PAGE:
Though the WIEF chairs want us to think otherwise, there is nothing here that is not political. Their invitation to Modi to deliver a prestigious keynote address was a clear political act and this is precisely what my fellow petitioners and I objected to. We shudder to hear him considered a “thought leader” and that anyone could be impressed with his “governance ideologies.”

The screening and discussion of Rakesh Sharma’s “Final Solution” on Monday evening was part of a larger effort to educate the Penn community about why the invitation to Modi to deliver a keynote address in the first place was simply outrageous. The documentary provided an intimate look at Modi’s undeniable promotion and exploitation of divisive Hindu nationalist politics that has helped him maintain power for over a decade. Modi’s supporters repeatedly point out that he has been democratically elected three times. But when you consider his policies of hate-mongering against Muslims as well as how their homes and businesses fell into the hands of the Hindu majority in the wake of the violence, it’s not hard to see why this is the case (see John Lancaster, “Hindu Nationalists Win Indian State Election; Riot-Torn Gujarat Picks Hard-Liners,” Washington Post, Dec. 16, 2002, A16). Last year the Human Rights Watch published an article that describes how, a decade later, the Gujarat state government continues to shirk its responsibilities towards Muslims affected by the violence of 2002 and its aftermath.

Like their invitation to Modi, the WIEF agenda for Saturday betrays the flawed idea that human rights can be easily separated from development and growth. History is riddled with instances in which human rights have been violated in the name of economic progress and the practice persists. Consider the role that China’s suppression of human rights has played in its rapid industrialization. India desires to attain a similar status as China but the question is how will it do so. To pretend that human rights and economic development are not fundamentally intertwined is irresponsible and unethical. It is even more troubling that there are many people who believe that it is perfectly acceptable to sacrifice the human rights of Indian minorities if necessary for India to become a righteous Hindu superpower. Take a look at the comments in response to any of the anti-Modi articles on the DP and those that are sure to appear below this one as well.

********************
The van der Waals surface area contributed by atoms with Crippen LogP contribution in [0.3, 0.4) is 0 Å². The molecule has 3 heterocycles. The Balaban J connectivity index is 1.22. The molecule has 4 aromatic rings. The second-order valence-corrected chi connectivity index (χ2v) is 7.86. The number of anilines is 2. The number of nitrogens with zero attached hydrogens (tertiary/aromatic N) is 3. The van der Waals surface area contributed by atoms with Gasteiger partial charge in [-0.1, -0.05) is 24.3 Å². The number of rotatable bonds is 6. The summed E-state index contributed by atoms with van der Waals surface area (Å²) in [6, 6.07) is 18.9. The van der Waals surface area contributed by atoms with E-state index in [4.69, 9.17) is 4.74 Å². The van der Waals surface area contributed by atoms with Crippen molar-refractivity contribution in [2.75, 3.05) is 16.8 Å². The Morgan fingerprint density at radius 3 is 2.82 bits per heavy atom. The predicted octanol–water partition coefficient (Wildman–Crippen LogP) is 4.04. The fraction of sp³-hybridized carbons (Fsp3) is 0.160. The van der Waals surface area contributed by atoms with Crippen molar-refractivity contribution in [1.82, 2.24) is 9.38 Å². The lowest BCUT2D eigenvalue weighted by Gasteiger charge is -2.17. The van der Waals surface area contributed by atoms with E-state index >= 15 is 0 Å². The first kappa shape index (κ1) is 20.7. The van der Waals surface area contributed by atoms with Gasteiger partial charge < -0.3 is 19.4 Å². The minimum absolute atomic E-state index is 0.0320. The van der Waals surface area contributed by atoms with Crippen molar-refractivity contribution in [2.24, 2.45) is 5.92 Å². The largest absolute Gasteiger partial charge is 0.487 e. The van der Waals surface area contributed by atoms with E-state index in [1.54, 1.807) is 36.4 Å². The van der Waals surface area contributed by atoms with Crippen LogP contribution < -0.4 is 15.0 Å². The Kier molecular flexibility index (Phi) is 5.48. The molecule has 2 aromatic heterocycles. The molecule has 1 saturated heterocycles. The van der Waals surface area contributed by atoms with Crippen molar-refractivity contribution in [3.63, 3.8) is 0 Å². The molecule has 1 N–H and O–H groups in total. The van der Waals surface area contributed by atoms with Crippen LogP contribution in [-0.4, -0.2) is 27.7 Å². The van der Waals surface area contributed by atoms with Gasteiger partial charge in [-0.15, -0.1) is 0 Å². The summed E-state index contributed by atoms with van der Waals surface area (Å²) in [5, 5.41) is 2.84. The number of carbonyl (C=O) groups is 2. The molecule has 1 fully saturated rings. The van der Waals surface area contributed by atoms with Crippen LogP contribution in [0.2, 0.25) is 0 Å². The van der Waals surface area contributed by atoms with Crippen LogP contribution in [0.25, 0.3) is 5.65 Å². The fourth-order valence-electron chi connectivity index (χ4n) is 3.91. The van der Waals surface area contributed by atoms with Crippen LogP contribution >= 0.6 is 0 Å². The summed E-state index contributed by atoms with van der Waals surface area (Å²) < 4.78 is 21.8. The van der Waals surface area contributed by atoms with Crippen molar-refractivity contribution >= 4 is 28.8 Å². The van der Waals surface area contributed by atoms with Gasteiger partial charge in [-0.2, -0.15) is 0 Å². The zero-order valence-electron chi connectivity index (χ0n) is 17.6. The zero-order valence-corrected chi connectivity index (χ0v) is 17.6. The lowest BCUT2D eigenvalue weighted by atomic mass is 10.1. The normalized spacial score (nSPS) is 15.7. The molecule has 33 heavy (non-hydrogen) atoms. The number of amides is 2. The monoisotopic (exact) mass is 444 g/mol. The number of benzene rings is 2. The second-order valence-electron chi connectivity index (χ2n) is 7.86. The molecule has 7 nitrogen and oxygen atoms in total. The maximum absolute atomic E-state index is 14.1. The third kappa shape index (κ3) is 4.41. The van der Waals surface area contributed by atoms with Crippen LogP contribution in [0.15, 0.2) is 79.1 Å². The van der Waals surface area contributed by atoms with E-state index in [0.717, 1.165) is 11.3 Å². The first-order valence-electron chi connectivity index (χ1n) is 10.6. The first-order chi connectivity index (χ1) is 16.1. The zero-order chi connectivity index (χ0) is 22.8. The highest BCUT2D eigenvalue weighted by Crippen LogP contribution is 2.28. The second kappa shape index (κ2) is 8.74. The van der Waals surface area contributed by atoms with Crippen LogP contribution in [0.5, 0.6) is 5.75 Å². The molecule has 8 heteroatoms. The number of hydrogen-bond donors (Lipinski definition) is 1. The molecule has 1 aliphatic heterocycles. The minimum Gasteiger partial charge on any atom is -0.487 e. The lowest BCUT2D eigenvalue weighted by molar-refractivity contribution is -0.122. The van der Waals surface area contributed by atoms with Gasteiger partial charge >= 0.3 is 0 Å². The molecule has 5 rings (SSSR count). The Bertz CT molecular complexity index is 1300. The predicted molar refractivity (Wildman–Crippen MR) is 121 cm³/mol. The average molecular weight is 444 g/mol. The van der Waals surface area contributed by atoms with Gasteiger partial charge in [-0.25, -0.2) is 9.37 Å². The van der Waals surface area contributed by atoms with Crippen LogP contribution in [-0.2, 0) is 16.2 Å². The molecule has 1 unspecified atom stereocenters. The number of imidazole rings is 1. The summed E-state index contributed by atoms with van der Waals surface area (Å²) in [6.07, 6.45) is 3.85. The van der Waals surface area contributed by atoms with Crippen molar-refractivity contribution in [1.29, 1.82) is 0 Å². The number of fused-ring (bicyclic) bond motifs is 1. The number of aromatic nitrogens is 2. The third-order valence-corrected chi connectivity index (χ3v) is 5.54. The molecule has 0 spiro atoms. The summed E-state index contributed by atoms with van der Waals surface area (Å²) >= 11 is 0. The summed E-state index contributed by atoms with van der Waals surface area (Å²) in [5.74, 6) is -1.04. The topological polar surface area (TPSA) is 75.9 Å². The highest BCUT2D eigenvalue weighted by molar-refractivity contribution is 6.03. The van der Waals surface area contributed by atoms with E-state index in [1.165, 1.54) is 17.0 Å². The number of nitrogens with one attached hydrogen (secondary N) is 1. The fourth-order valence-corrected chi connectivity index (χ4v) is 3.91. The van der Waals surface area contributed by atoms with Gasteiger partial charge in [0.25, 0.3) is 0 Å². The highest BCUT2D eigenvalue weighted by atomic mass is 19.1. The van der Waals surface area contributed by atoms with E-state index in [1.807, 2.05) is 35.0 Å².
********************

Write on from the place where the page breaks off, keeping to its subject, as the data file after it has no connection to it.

This is precisely why my tutor was worried. I am too.

I take seriously WIEF’s claim that it fosters serious conversations about India’s emergence as a key global player and the challenges that it continues to face. In this spirit, I urge the WIEF to pay due attention to the imbrication of human rights and development when it convenes this Saturday. As a first-generation Indian American and a teacher of Indian politics and culture, I am extremely invested in seeing these conversations happen both in and out of the university setting. It is my hope that through such discussions the WIEF chairs will rethink their chilling pledge to reinvite Modi “at a more appropriate forum where he can interact with students without the distraction of this kind of attention.” The future of India as a secular and pluralist nation is at stake.

Monika Bhagat-Kennedy is a fourth-year English Ph.D. candidate studying colonial and postcolonial Indian literature.

Comments powered by Disqus

Please note All comments are eligible for publication in The Daily Pennsylvanian.